This article is a Stub.
by the Crisses
What is a Trigger?
A trigger is anything (an event, object, smell, food, etc.) that sets off an autonomic nervous system reaction of some type, because the trigger can be anything the body (yes body) takes as a signal that is a precursor to trouble and sets off an automatic autonomic (metabolic/nervous system) reaction.
Usually what TYPE of trigger is implied by context but can be specified (examples: allergy trigger, anxiety trigger, panic trigger…), and is dependent on the type of nervous system reaction the trigger causes.
How do multiples react to (PTSD) triggers?
Trigger events can cause symptoms such as sensory or emotional flashback reactions in someone who has (C-)PTSD, DID, or other similar conditions. Triggers are entirely subjective, often centered around something seemingly innocuous, and usually dependent on what the trauma in question is/was (see below), although they can become "generalized" -- i.e. a trigger for a wartime veteran can be from gunfire or a mine or grenade exploding but can generalize to any loud noise and cause an automatic nervous system reaction. It doesn't have to be exactly the same (no matter what anyone THINKS — this is a nervous system reaction, not a thought issue).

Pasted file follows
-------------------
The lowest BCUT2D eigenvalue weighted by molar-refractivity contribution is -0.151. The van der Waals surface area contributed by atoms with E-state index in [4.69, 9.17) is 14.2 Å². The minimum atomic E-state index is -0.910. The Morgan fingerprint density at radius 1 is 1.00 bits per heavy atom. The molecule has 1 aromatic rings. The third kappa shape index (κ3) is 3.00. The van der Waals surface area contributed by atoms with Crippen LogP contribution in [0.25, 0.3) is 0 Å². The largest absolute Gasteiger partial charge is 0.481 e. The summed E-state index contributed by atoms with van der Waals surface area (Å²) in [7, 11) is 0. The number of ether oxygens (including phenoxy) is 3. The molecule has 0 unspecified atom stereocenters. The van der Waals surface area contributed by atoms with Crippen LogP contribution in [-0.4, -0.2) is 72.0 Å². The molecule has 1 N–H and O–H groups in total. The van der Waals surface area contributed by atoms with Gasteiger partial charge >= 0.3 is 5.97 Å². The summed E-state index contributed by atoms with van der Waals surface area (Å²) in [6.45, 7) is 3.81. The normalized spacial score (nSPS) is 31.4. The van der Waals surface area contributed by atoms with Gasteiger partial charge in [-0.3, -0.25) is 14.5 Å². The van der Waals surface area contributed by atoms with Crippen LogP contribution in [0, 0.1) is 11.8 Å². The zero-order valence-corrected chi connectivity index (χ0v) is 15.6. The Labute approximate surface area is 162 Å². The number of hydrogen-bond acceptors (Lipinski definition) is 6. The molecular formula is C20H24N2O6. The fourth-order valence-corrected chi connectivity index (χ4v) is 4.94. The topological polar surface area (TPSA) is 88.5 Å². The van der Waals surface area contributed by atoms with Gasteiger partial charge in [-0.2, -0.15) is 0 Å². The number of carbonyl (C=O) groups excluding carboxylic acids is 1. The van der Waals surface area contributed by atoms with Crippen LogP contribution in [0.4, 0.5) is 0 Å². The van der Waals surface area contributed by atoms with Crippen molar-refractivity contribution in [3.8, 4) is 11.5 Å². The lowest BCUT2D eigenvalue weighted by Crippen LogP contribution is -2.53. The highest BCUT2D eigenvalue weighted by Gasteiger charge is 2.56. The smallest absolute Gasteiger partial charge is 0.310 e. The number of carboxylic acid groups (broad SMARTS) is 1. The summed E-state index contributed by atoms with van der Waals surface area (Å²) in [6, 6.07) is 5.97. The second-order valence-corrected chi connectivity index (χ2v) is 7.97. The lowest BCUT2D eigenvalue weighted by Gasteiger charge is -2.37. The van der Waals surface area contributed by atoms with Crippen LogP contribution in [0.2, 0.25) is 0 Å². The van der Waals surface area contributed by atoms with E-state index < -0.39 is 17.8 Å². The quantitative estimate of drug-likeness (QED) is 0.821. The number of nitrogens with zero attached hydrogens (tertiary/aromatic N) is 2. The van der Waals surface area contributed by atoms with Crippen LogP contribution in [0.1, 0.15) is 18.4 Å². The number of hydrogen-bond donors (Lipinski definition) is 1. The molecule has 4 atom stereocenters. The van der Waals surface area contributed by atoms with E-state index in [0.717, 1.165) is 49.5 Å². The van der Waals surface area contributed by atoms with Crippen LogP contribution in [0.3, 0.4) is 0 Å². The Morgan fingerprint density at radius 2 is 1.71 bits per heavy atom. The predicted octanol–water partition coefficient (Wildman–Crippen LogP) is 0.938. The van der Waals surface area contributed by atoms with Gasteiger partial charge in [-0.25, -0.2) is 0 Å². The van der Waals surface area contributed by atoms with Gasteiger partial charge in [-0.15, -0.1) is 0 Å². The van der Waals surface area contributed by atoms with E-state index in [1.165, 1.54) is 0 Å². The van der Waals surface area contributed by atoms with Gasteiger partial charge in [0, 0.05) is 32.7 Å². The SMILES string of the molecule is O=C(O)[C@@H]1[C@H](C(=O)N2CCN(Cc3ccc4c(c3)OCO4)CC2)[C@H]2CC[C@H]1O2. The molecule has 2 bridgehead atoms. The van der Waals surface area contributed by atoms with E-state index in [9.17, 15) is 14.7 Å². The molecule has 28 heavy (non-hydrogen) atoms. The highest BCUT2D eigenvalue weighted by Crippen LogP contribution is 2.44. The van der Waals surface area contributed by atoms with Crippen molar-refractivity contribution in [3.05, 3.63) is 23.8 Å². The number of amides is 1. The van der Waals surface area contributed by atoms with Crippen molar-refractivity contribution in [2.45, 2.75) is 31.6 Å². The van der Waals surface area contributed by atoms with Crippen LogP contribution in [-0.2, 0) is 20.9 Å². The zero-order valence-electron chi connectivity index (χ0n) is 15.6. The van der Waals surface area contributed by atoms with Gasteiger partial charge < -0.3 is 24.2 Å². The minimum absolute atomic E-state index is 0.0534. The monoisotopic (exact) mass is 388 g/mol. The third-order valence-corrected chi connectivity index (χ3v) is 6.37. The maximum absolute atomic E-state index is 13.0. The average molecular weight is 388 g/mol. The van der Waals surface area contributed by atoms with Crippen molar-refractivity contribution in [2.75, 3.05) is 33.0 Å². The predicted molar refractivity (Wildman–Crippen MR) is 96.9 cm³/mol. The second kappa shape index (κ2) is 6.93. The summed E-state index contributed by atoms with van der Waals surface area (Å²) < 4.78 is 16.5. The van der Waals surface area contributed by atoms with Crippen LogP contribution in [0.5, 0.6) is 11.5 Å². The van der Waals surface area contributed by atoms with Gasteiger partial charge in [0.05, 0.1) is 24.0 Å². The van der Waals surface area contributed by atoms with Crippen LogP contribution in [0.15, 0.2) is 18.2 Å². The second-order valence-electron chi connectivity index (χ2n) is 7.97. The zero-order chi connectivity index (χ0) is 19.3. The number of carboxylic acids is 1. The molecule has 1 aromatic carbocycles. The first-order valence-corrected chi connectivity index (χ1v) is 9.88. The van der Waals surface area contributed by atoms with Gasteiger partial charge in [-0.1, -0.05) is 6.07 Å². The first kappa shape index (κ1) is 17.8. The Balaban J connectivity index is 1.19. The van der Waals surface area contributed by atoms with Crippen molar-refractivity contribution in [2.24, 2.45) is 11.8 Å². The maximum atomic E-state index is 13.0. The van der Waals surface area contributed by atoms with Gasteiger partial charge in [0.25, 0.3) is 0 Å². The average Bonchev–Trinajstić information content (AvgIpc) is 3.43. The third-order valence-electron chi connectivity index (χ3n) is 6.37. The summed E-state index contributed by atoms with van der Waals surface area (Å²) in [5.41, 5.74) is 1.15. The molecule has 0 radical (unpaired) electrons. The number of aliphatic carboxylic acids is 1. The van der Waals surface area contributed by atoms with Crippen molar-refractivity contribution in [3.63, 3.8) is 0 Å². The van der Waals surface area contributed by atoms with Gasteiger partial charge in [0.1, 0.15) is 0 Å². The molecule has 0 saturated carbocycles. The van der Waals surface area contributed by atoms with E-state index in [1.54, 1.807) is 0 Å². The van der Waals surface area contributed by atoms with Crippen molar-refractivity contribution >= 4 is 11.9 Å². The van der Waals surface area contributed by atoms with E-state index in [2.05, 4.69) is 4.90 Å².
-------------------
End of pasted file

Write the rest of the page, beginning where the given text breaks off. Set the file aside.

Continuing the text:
Important enough to repeat: There's a pervasive myth that triggers are in the brain-mind but, no, they're in the brain-body-nervous system connection — deep in our basic-survival-brain, not our thought-brain.
How are triggers formed? Why do they sometimes seem so disconnected from trauma?
Usually a trigger is something generally “innocent” but the nervous system has tagged as “Oh crap! What comes next is bad so quick harden our defenses!” We have an anxiety trigger from the smell of coffee — it raises our anxiety level because our emotionally manipulative egg donor used to brew a full 10-12 cup pot every day.
Unfortunately triggers can be cumulative. Just like immune reactions to allergy triggers, etc. — anxiety triggers can build up to an anxiety attack, etc. So every day if we smell coffee, our anxiety level starts to go up cumulatively every day. Our nervous system thinks something bad will happen eventually, so every day that passes we get more hypervigilant, more activated, more "Ready", more defensive, more on-edge. Eventually we're just having anxiety attacks and a hair-trigger away from panic attacks.
Note that some people tend towards panic attacks. We tend towards anxiety attacks. And we're certain different systems, and different headmates, can have different reactions to panic (see Panic Reactions New).